MARK FARAGO (b 1976)
Hungarian Pianist




There is a plethora of fine, young pianists, most much too good for the fate that awaits them. Every once in a while one stumbles on a pianist who stands head and shoulders above the rest. Mark Farago is such a pianist.

I was searching for recordings of the Liszt "Harmonies du Soir" when I found a performance posted by someone who goes by the name of nikolaimedtner on YouTube. What beautiful playing, incredible detail, wondrous touch, and one of the most supremely convincing interpretations of this work I have ever heard. Only the performance by Sviatoslav Richter is more to my liking and that takes nothing away from this performance by Mark Farago.

His recordings of the Rachmaninov Préludes are also beautifully played. Interestingly, his interpretations not have the dark, brooding quality displayed by some of the great Russian pianists. Rather he exploits some of the other elements that are in this music and usually neglected. In the Opus 32 B minor Prélude, I hear sonorities reminiscent of Ravel; in the Opus 23 D minor Prélude, a hint of the polyphony of Bach. Each Prélude seems to have been contemplated anew, without external influence, and a fresh vision of the music is the result. The Corelli Variations are stunningly played. And again, Mark Farago's conceptions are completely convincing.

I find the Chopin performances below to be excellent. This is big, bold Chopin, beautifully crafted. sensitively played, and structurally very sound. This is especially true in the longer Polonaise-Fantaisie, a huge success in my book as I have never heard a performance of this piece that I found satisfying as a cohesive entity with a real direction. The Opus 26 Polonaise is perfection, a polonaise as a stately dance rather than the thundering gallops we are accustomed to hearing.

The Scherzi are scherzi and Mark Farago takes greater liberties with these pieces, as he should. There are some very interesting things going on in these performances.


I must come back to Mark Farago and Franz Liszt. The more I listen to his Liszt, the more I believe we have found in him the true voice of the great master. His technical capabilities are unimpeachable but he manages to understate the technical aspects which allows the musical qualities to come to the fore.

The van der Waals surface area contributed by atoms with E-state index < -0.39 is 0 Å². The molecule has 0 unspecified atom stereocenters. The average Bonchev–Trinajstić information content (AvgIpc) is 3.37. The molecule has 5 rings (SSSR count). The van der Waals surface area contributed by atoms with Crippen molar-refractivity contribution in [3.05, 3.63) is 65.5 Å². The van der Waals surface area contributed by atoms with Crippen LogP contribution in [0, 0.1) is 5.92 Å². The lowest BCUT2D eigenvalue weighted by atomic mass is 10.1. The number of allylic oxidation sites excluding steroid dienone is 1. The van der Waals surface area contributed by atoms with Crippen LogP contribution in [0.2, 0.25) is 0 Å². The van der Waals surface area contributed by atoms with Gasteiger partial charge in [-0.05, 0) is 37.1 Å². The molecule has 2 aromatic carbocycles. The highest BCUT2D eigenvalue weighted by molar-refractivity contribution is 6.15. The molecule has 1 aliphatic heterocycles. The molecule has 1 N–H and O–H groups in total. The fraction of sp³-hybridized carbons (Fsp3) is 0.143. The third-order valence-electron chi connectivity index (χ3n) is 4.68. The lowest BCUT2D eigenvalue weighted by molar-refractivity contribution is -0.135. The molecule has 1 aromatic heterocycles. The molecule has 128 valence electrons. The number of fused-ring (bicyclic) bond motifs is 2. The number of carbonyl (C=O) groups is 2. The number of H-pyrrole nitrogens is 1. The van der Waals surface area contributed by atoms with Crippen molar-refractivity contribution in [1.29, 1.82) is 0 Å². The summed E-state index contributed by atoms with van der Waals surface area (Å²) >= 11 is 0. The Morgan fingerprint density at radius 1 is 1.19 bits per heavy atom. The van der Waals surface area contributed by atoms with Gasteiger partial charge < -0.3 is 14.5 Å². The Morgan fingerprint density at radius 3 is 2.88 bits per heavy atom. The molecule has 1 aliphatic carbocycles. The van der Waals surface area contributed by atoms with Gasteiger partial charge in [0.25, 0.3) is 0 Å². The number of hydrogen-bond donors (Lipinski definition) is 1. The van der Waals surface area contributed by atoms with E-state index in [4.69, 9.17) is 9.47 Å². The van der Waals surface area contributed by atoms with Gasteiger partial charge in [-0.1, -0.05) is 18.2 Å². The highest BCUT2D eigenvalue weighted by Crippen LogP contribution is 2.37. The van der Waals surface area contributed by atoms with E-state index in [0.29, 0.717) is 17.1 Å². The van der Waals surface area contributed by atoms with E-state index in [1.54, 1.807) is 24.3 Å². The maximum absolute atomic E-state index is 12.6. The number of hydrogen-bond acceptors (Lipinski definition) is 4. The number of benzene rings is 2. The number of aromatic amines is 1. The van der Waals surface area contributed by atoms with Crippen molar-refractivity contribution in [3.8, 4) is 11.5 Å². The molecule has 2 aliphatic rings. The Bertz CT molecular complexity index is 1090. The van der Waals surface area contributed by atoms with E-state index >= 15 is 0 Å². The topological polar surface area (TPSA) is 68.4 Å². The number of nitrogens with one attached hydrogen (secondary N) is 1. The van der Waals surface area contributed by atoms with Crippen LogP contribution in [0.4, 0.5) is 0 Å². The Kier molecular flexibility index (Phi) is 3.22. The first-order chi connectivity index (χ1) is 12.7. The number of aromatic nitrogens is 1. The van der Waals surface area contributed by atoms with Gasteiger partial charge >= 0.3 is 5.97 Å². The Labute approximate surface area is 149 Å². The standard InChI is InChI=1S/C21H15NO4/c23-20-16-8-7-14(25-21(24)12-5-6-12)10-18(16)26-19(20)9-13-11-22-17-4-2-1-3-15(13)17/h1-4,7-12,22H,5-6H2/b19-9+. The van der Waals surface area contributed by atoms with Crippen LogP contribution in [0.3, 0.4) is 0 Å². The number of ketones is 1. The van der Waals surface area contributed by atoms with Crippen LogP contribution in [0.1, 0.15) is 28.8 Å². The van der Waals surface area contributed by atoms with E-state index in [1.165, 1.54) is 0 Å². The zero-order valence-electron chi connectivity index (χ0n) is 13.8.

I have been having this argument concerning the quality of Liszt's music all my life, my contention being that Liszt is a much greater composer than many, if not most, give him credit for.

Mark Farago's affinity for this music allows us to hear Liszt as he deserves to be heard. His understanding of the structure and meaning of these compositions is masterful. The length of his line is such that moments of technical difficulty are reduced to their appropriate context within a larger span of the composer's thought and become part of achieving the expression of that thought and not ends in themselves. And Farago pays careful attention to the titles given by Liszt to his music.

The performance of the third Consolation is a case in point. This is a lovely work, melodious, languid, transparent. It is usually played with a stronger feeling of resignation, a gentle hopelessness. [Lesser pianists imbue it with the wrong kind of sentimentality, conjuring images of Liszt, hair covering his face, playing to a swooning gaggle of admirers. I admit to having played it that way myself at university, to great, albeit meaningless, acclaim.] However, it is a consolation which the dictionary defines as the act of consoling or state of being consoled; solace. By definition it is not meant to be an extended sigh of sadness. I can be wistful, but should end with a sense of hope.

When I first heard the performance of this piece by Mark Farago, I was surprised. It seemed to me that his playing was a bit dry. On subsequent hearings I realized what it was he was expressing and, more importantly, what it was that Liszt was expressing, more an utterance of a priest, perhaps, than a lover. It is a significantly more profound work than I, having loved it all my life, ever imagined. A composer capable of this kind of subtlety is a great composer, and a pianist capable of perceiving and communicating said subtlety is a great artist.

Fargo's performance of the "Chasse Neige" of Liszt, on the other hand, left me holding my breath from the first, and long after it was over for fear of making a sound.